In order to advise Phillip, Claire and New Ventures plc in relation to enforceability of their rights in the property (the Property), it will be necessary to consider the complex legal system governing co-ownership of land.With regard to property ownership in law, section 1(6) of the Law of Property Act 1925 (LPA) asserts that a legal state is not capable of subsisting or of being created in an undivided share in land. Accordingly, the sole mechanism for legal co-ownership of land is by joint tenancy. A valid joint tenancy in law must satisfy the ancient requirements of the four unities namely; unity of possession, unity of interest, unity of title and unity of time .
[...] Although subsequently, both Claire and Samuel invested in undertaking improvements to the Property, they still have unity of interest under the joint tenancy rule and as such and have equal shares in the Property unless it can be established that the joint tenancy can be rebutted by the equitable presumption of a tenancy in common. It is clear that an express agreement to create a tenancy in common will be effective to negate a legal joint tenancy and as asserted by Lord Hatherley LC in the case of Robertson v Fraser, anything “which in the slightest degree indicates an intention to divide the property must be held to abrogate the idea of a joint tenancy.” There does not appear to be any such express agreement between Claire and Samuel however there are three other situations where equity will presume a tenancy in common, namely property held by business partners, co-mortgagees and unequal contributions to the purchase price. [...]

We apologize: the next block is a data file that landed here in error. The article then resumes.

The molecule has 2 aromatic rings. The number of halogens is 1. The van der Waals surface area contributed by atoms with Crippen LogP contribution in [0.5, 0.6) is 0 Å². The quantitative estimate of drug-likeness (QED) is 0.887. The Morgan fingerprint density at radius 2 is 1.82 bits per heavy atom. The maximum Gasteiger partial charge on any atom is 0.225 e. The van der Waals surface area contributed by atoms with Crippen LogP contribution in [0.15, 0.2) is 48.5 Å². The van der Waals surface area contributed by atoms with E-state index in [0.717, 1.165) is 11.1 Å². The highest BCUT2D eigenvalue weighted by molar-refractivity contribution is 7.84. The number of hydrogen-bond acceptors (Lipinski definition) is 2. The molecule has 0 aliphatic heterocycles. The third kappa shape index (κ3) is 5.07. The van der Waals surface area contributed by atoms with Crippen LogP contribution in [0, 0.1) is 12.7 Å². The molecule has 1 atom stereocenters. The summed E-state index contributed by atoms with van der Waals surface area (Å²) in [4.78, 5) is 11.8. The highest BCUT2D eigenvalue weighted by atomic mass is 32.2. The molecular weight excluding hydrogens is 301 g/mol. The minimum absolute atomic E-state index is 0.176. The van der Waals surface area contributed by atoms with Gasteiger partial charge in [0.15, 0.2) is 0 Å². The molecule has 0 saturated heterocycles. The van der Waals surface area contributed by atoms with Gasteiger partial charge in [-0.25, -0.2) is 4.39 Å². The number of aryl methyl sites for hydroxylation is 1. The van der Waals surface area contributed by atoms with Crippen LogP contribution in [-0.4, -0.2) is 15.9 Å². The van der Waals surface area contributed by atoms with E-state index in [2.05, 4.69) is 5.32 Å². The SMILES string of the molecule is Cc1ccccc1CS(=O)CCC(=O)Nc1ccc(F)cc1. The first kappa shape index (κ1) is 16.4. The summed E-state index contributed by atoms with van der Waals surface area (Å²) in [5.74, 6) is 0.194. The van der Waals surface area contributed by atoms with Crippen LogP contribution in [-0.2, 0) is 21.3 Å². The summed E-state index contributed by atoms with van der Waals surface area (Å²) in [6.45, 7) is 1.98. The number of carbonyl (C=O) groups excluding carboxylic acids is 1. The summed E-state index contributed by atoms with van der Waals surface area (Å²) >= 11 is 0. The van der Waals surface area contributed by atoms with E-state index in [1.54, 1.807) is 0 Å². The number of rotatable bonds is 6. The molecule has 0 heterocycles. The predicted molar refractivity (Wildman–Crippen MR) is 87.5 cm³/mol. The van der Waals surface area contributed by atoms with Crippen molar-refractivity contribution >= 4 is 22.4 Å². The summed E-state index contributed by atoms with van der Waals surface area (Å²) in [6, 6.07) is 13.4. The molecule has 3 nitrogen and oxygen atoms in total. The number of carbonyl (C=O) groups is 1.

[...] However, as stated above, in the absence of further information to the contrary, the severance of the joint tenancy leads to a presumption that both Claire and Samuel have equal shares as tenants in common. In light of the fact that both Claire and Samuel have beneficial interests in the Property without an express declaration of trust, the Trust of Land and Appointment of Trustees Act 1996 (TLA) imposes a trust of land, which substitutes the previous system of trusts for sale. [...]
[...] (1861) 1 J&H 546 Williams v Hensman., ibid at pg. 557-588. R J Smith., op. cit. Megarry and Wade., op.cit.  CH 129. See also First National Securities Limited v Hegarty [ 1985] QB 850. See also Charles Mitchell., (1995) The Law of Subrogation. Oxford University Press. See commentary of R J Smith., op.cit.  Ch 429 Ibid at pg.447.  Ch 222 (1990)60 P & CR 456. Section 36(2) of the LPA prohibits the severance of a legal joint [...]
[...] KEY WORDS: Co-ownership, joint tenancy, Law of Property Act 1925, LPA 1925, Unity of Possession, Unity of Title, Unity of Time, Unity of Interest, The four unities, Survivorship, severance, Tenants in Common, Trust of Land and Appointment of Trustees Act 1996, Trust of Land, Overreaching. Blackstone, Commentaries on the Laws of England, 1765-1769. Published by University of Chicago Press. Reiterated in Stack v Dowden  UKHL 2 WLR 831. Goodman v Gallant  Fam 106. An express agreement for different shares on severance is effective. [...]
[...] With regard to the rights of New Ventures plc, as mentioned above the mortgage of Samuel's share in the Property constituted severance of the joint tenancy and the charge was created over Samuel's beneficial share in the Property. Claire's beneficial interest in the Property however remains unaffected by New Ventures plc. Accordingly, in respect of their charge, New Ventures will become a creditor of Samuel's estate. In summary, in light of the applicable law Claire and Samuel's joint tenancy in law was severed into a tenancy in common in equity. [...]
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